Iron supplement: CCCS turning metal into meals
One person’s trash is another person’s treasure.
That’s the tune Clark County Community Services sings.
In 2013, Debbie Fatkin, executive director at CCCS, said employees kept catching people sifting through the dumpster behind CCCS for metal.
“We threw out a lot of (metal),” Fatkin said. “And I said we should be throwing away little, we should be recycling it, and making some money off of it.”
So, Fatkin said CCCS launched the metal recycling program near the end of the first year, only making about $13, roughly 600 pounds of metal.
However, each consecutive year, the numbers continued to rise.
Fatkin said she didn’t start tracking pounds until 2015. She noted CCCS made about $1,300 in 2014 from the recycling program. In 2015, CCCS recycled 18,000 pounds of metal and then more than doubled their poundage in 2016 with about 49,000 pounds.
Last year, Fatkin said CCCS recycled more than 65,000 pounds of metal. This year, CCCS has recycled nearly 26,000 pounds to date.
Each year, the staff continues to learn more about the process, learning about what’s more valuable and when to break items down.
“I feel like we’re doing a better job of pulling out specialty metal which you can get more money for, but we are by no means experts at it,” Fatkin said.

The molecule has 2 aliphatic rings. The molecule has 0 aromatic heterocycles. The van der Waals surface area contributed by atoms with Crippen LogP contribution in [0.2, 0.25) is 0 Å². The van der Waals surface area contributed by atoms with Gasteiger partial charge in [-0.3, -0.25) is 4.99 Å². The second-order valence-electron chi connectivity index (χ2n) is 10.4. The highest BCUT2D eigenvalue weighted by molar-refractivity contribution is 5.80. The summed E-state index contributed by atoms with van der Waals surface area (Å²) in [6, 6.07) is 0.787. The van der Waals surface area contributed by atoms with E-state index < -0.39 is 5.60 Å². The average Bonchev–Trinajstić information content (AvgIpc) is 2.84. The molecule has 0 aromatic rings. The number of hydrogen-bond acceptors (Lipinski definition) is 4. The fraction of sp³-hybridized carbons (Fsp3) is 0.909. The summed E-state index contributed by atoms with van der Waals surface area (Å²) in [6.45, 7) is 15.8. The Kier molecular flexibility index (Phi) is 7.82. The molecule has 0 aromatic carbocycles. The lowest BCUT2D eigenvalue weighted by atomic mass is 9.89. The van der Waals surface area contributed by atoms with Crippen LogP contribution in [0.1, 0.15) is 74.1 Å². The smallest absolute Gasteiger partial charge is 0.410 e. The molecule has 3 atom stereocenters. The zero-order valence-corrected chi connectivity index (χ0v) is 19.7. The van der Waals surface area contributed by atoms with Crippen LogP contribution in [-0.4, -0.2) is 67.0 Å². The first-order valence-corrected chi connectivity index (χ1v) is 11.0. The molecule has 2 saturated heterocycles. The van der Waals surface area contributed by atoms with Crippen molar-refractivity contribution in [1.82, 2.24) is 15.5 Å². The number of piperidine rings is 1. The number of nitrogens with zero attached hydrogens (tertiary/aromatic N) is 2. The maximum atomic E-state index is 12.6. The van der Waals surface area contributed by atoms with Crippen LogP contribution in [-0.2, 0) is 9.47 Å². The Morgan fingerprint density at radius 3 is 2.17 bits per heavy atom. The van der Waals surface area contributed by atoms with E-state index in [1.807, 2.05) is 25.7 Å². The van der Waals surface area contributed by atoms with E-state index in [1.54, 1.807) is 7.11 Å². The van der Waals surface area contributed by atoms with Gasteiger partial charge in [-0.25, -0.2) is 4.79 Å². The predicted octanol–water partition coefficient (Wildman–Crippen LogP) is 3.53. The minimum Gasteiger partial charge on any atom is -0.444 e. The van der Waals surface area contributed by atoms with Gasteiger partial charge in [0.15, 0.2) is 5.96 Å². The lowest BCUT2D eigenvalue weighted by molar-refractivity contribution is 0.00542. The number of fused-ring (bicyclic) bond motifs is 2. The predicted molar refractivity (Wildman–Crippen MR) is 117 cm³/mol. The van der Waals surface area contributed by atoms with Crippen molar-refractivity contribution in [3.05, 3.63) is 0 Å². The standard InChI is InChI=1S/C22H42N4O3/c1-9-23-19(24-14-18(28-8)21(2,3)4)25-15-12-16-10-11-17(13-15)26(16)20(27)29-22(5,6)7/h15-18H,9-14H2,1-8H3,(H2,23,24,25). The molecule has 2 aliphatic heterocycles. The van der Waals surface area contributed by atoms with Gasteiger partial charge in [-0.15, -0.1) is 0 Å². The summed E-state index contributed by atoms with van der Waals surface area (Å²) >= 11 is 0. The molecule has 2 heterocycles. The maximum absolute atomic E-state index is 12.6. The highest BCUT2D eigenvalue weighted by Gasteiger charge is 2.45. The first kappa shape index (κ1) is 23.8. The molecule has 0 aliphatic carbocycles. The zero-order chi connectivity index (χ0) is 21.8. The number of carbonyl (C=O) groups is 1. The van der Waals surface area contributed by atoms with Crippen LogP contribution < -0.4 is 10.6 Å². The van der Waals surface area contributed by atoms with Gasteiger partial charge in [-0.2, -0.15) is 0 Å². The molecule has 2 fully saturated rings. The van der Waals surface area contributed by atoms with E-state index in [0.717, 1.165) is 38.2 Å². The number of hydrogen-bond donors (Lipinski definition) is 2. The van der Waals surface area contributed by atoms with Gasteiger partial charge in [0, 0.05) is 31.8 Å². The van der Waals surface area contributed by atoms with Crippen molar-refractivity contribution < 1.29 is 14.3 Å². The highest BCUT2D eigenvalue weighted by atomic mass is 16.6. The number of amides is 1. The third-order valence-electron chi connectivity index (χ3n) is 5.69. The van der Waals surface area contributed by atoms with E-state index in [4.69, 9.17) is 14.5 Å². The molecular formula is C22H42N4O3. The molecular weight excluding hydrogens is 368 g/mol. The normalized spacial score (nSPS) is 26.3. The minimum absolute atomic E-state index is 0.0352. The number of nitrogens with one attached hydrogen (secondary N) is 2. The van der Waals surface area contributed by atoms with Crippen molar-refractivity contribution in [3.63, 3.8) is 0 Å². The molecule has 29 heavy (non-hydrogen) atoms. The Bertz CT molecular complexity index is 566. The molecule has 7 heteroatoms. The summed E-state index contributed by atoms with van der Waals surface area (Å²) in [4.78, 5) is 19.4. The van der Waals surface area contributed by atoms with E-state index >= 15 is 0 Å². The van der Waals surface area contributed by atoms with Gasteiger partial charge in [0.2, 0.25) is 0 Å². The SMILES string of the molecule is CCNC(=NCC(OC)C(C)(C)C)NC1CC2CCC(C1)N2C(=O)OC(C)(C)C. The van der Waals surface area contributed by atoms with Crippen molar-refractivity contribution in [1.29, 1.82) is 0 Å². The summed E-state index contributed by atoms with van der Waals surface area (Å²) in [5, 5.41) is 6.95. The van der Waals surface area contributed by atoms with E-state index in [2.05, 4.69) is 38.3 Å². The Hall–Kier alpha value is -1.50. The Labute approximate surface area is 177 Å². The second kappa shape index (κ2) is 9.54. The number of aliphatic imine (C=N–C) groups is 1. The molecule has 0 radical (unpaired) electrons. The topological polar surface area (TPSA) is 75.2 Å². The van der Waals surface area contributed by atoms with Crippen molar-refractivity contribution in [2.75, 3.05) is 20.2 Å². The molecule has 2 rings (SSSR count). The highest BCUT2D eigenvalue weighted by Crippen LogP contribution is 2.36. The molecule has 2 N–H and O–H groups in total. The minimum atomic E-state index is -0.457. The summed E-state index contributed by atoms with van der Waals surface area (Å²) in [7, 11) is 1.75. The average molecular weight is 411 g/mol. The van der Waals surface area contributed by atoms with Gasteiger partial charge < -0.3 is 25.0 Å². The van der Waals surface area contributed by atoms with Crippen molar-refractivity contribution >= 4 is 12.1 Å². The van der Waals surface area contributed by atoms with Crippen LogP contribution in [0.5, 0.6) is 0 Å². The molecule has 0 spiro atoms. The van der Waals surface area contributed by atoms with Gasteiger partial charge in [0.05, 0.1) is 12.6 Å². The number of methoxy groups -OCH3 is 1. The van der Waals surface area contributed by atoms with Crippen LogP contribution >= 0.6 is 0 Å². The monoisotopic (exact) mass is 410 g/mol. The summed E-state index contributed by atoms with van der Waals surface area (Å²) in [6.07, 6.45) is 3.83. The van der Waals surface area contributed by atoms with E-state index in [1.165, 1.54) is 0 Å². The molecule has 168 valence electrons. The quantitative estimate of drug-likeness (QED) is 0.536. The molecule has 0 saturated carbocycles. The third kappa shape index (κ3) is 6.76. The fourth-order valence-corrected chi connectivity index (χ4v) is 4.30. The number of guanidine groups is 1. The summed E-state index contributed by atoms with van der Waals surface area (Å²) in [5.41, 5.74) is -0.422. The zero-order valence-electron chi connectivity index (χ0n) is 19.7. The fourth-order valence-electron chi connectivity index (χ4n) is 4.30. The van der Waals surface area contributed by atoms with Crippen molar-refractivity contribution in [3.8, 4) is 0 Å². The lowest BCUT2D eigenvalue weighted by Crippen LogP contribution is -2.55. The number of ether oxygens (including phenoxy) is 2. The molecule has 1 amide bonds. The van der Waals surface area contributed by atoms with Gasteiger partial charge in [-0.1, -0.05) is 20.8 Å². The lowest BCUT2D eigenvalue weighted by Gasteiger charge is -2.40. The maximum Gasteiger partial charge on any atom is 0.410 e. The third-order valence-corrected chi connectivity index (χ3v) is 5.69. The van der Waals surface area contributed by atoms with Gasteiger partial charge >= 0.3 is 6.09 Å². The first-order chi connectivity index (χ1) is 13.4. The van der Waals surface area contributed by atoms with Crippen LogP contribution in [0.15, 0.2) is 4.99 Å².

One of the major changes the staff made was purchasing a wire stripper to pull the copper out of wires to recycle. A volunteer will then come in and tear apart the wires one-by-one. Currently, there’s about a three-foot pile and then some of electrical cords waiting to be stripped. It’s why CCCS loves to receive Christmas lights, she said.
Stainless steel is also another hot commodity.
Fatkin said CCCS recycles anything they can’t sell or use elsewhere— broken pots and pans, old appliances, speakers that don’t work, wire hangers, junk cars and more.
Whatever the decision, proceeds all funnel back to Clark County families.
“If it’s sold or becomes metal, then that means we’re buying food with it,” Fatkin said.
The 65,000 pounds of metal recycled last year translates to about 25,000 pounds of food, she said.
“Not to mention we’re helping the environment,” she said.
CCCS currently has a whole section of the donation room filled top to bottom with recyclables and another garage full of materials, too. As the recycling program grows, CCCS is quickly running out of space, she said.
When bins begin to overflow, CCCS volunteers transport the recyclables to Stuff Recycling or Freedom Metals.
Besides funneling through donations, Fatkin said people could call and donate to the metal recycling program directly. CCCS volunteers can pick up materials, or people can drop off materials. CCCS will take anything except for tires and box TVs.
Fatkin said she has got into a habit of searching for free metal everywhere she goes.
“Whereas some people might see trash, I see food,” she said.